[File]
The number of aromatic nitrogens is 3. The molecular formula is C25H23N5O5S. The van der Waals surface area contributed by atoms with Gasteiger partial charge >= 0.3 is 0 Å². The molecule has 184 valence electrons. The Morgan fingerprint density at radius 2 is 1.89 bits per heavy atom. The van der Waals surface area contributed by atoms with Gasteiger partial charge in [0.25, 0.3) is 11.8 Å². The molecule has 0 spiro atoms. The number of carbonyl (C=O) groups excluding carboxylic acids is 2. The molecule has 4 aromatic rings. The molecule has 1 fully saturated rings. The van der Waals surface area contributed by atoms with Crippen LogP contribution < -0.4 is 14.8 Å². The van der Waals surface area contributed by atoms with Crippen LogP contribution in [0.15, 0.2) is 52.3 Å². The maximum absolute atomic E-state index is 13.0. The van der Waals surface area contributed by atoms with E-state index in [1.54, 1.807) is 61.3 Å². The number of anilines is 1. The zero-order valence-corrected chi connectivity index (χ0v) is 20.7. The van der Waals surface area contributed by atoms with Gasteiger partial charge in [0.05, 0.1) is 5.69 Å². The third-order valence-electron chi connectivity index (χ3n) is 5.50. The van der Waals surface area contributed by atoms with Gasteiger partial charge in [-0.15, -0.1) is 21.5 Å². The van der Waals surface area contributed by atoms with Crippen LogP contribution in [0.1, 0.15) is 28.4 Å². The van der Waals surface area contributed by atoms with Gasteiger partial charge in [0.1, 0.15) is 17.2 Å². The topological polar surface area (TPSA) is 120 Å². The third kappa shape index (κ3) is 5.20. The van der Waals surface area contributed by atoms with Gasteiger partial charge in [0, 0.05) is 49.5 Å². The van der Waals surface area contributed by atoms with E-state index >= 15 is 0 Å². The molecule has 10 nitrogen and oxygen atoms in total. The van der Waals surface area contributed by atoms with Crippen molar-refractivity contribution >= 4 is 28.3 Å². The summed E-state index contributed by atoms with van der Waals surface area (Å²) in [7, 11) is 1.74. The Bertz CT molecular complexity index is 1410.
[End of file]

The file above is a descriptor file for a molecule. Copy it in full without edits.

The number of aromatic nitrogens is 3. The molecular formula is C25H23N5O5S. The van der Waals surface area contributed by atoms with Gasteiger partial charge >= 0.3 is 0 Å². The molecule has 184 valence electrons. The Morgan fingerprint density at radius 2 is 1.89 bits per heavy atom. The van der Waals surface area contributed by atoms with Gasteiger partial charge in [0.25, 0.3) is 11.8 Å². The molecule has 0 spiro atoms. The number of carbonyl (C=O) groups excluding carboxylic acids is 2. The molecule has 4 aromatic rings. The molecule has 1 fully saturated rings. The van der Waals surface area contributed by atoms with Crippen LogP contribution < -0.4 is 14.8 Å². The van der Waals surface area contributed by atoms with Crippen LogP contribution in [0.15, 0.2) is 52.3 Å². The maximum absolute atomic E-state index is 13.0. The van der Waals surface area contributed by atoms with E-state index in [1.54, 1.807) is 61.3 Å². The number of anilines is 1. The zero-order valence-corrected chi connectivity index (χ0v) is 20.7. The van der Waals surface area contributed by atoms with Gasteiger partial charge in [0.05, 0.1) is 5.69 Å². The third-order valence-electron chi connectivity index (χ3n) is 5.50. The van der Waals surface area contributed by atoms with Gasteiger partial charge in [-0.15, -0.1) is 21.5 Å². The van der Waals surface area contributed by atoms with Crippen LogP contribution in [0.1, 0.15) is 28.4 Å². The van der Waals surface area contributed by atoms with Gasteiger partial charge in [0.1, 0.15) is 17.2 Å². The topological polar surface area (TPSA) is 120 Å². The third kappa shape index (κ3) is 5.20. The van der Waals surface area contributed by atoms with Gasteiger partial charge in [0, 0.05) is 49.5 Å². The van der Waals surface area contributed by atoms with E-state index >= 15 is 0 Å². The molecule has 10 nitrogen and oxygen atoms in total. The van der Waals surface area contributed by atoms with Crippen molar-refractivity contribution >= 4 is 28.3 Å². The summed E-state index contributed by atoms with van der Waals surface area (Å²) in [7, 11) is 1.74. The Bertz CT molecular complexity index is 1410.